Sunday, September 25, 2005

Atala Rescue Before Rita

Rescuing Atalas Before Rita

Hurricane Katrina certainly taught us a small lesson in conservation. We lost a lot of our atalas in the storm, so when Hurricane Rita was knocking on Florida’s door, I emailed and called the atala foster homes urging everyone to bring the butterflies indoors to relative safety. In the meantime, Ripley III and I made rounds to the sites that got slammed last month in order to gather up pupae and bring them in until the storm passed by. (Thanks, Ripley!)

Now I am re-releasing the butterflies as they emerge, most of them back to their original home. Almost every site that was hit hard from Katrina managed to keep a few butterflies alive somehow, but the toll was high.

If you can do so, please do bring any pupae that you find indoors until a storm has passed. The butterflies are so rare, and so fragile in their environment, that one major disaster could wipe out the entire population. To bring them indoors, all you need to do is clip the frond to which the pupae have attached themselves and bring them in. The fronds do not have to be placed in water for the pupae, but it is helpful if you think you may have to keep them indoors for a while.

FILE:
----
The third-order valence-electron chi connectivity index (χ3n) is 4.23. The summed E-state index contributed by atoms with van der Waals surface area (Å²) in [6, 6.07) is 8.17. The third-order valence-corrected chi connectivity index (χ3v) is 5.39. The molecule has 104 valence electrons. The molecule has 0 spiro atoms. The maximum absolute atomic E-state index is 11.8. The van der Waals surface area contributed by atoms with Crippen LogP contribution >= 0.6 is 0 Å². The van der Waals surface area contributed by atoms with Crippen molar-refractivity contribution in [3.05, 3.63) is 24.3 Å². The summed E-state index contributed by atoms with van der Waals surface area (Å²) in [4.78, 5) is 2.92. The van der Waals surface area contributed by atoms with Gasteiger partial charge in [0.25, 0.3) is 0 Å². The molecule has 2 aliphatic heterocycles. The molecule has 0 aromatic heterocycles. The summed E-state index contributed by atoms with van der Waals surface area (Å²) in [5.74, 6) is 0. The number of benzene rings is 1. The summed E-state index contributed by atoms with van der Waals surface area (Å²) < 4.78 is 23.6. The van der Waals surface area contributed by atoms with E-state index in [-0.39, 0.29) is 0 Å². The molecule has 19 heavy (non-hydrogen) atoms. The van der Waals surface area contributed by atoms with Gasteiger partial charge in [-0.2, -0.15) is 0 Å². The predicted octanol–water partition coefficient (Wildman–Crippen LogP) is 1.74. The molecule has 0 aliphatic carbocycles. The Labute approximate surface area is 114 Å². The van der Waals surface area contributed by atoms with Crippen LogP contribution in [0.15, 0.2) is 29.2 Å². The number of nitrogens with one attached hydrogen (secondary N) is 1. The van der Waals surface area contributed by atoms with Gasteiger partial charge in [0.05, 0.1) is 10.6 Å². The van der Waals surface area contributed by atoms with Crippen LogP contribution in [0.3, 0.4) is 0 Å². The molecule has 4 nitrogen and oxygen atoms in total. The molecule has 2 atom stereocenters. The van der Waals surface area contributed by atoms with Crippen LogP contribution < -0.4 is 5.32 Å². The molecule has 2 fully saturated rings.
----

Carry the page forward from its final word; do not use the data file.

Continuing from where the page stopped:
This picture is from a foster home during Rita. If adults emerge while they are indoors, as one did here, they will be fine for about 24-36 hours without nectar (See below for more info.)

Larvae can be brought in this way, too, but the fronds will have to stay green, so place them in a vase of water. Be careful that the vase in which the fronds are placed is not too wide at the top, so that larvae won’t accidentally fall in. Sometimes larvae will refuse to eat; if the storm passes quickly, they may be OK anyway. If they stay outside during a hurricane, chances are high that they will not survive.

If you capture adults, they will do all right for 24-36 hours without food. This is a reptile cage made by “Fresh Aire.” It is a great temporary home for atalas! But you can place them in a big plastic storage container. If you give them flowers, they may not nectar while in captivity even if it is a favorite flower. But they will probably die if left outside in the storm. Fortunately, adult atala butterflies are easy to capture. Hold them gently at the base of the wing, and place them in the container until it is time to let them back outside. Then just open the lid and they will fly off on their own!

Several of us have tried to feed atalas “fake” nectar, in a similar way to feeding hummingbirds, but these critters are gourmets and want nothing to do with it. Real flowers, or nothing! They will sometimes use potted flowers, but seldom nectar from cut flowers (no, I don’t know why…yet!)

In the meantime, I hope that you and your family are safe and sound.
Sandy

1 Comments:

Blogger KID said...

Good info to know about temporary housing of the Atala but i would have to disagree about one thing. I have witnessed an Atala nectar off of a q-tip soaked with sugar water.

12:36 AM  

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